How about an Automated Secretary of Labor?
Go with me on this one. Seeing as how robots are the way of the future, couldn’t they be programmed to oversee entire workforces and workforce policy in Donald Trump’s new America? How much simpler would it be if we took the human element out of labor relations!
Dystopia? Well, Andrew Puzder, the CEO of CKE (which operates Carl’s Jr. and Hardee’s) and the president-elect’s selection for Secretary of Labor, told Business Insider that he was interested in implementing a fully automated restaurant. This would be a step toward curbing what Puzder – a millionaire several times over -- perceives as a crisis in the escalation of the minimum wage, something this business magnate views as a death knell to entry level jobs.
"With government driving up the cost of labor, it's driving down the number of jobs,” he has said. “You're going to see automation not just in airports and grocery stores, but in restaurants. This is the problem with … progressives who push very hard to raise the minimum wage. Does it really help if Sally makes $3 more an hour if Suzie has no job?"
America, meet your new Secretary of Labor. Time to dust off our passports and head to the Air Canada counter?
President-elect Trump’s appointment of Puzder was the crowning indignity of a week during which organized labor took it on the chin. We began with Virginia Foxx, the incoming chair of the congressional panel overseeing labor issues questioning whether unions still had reason to exist (Uh, yes!), segued into a president calling out Chuck Jones, a United Steelworkers President in Indiana on Twitter (how much free time does this man have?) and concluded with the appointment of a Labor Secretary who is on record as saying that bikini clad hotties gobbling cheeseburgers in his commercials is “very American.”
To each his own, but call us old fashioned. We still believe supporting good jobs that pay a living wage is very American. We think a $15 minimum wage is what America stands for.
There has been quite a bit of hand-wringing and apocalypse forecasting all during the election as labor leaders have shuddered over the changes that a right-to-work advocate like Trump would do to America’s labor force. Then, on Nov. 8, the unthinkable happened, followed by more uncertainty. With Puzder being nominated for the DOL, the picture is starting to clear, and, indeed, things are looking awfully grim.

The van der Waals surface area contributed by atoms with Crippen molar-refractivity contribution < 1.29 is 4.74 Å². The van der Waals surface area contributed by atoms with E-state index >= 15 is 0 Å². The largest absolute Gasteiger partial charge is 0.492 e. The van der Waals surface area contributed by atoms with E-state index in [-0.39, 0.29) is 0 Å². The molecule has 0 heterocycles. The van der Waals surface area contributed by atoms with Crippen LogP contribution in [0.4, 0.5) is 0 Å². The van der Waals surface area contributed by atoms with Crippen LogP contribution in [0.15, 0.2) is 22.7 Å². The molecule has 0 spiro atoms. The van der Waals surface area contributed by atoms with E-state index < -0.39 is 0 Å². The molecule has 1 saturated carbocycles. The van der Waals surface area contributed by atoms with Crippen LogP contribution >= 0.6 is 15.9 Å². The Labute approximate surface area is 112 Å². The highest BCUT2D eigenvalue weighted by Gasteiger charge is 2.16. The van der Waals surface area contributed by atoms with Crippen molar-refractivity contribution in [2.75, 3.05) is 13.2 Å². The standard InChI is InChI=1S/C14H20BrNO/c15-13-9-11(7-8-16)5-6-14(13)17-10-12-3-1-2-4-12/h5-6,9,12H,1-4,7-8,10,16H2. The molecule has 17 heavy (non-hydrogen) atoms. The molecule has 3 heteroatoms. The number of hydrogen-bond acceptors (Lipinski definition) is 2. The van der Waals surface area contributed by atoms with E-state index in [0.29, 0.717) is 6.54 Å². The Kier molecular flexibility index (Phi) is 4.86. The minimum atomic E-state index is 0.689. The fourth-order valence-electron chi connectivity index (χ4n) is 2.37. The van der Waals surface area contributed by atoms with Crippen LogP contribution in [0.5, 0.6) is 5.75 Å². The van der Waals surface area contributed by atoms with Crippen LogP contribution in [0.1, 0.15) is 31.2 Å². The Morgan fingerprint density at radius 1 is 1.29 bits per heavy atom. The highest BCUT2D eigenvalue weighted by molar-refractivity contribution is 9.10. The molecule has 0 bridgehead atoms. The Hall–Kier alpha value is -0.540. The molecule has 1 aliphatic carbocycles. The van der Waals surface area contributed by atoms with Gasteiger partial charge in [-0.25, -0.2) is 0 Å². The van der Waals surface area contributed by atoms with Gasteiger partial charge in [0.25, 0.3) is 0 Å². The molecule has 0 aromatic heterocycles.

We were frankly surprised that things could get even more Twilight Zone-ish than they already were, but then Trump fired up his itchy Twitter finger. A president elect tweet-bashing an Indiana union president after the union president questions Trump’s data over the number of jobs that Carrier will keep in the United States? As the bumper sticker says, (albeit in slightly saltier language) “You can’t make this (stuff) up.”
God help us all when the behavior of our President-elect feels like a distraction or, even worse, the ravings of someone who lashes back at anyone who calls him out. But goofy as they may initially seem, these actions have consequences. Trump had barely hit send on his tweet, when union president Jones started getting threatening phone calls.
The Trump vs. Jones situation arose, ironically, out of the smoldering ashes of what Trump must have envisioned would be his first political triumph. He claimed he was responsible for saving 1,100 jobs at Carrier. Chuck Jones said, no, it was closer to 800 and accused the president-elect of “lying his a— off.” Then things got personal. Trump first slammed Jones and, in a subsequent tweet, he blasted the entire organization of United Steelworkers, telling the union to “Spend more time working -- less time talking. Reduce dues.”
If organized labor chooses to find a wide-ranging and more ominous meaning in that tweet, they’re probably not far off. Writing in the Los Angeles Times, author and former New York Times labor and workplace reporter Steven Greenhouse suggests that Trump might have been referring not just to United Steelworkers but “to unionized workers in general.”
“By asserting that Midwestern workers toil too little and talk too much, he was essentially insulting many of the blue-collar workers who voted for him,” Greenhouse wrote. “Anyone who believes in robust, pluralistic democracy should be worried that a national leader, so soon after being elected, is assailing labor unions with an eye to weakening them.”
One day later, we got Puzder. Brace yourself working people, the robots are coming.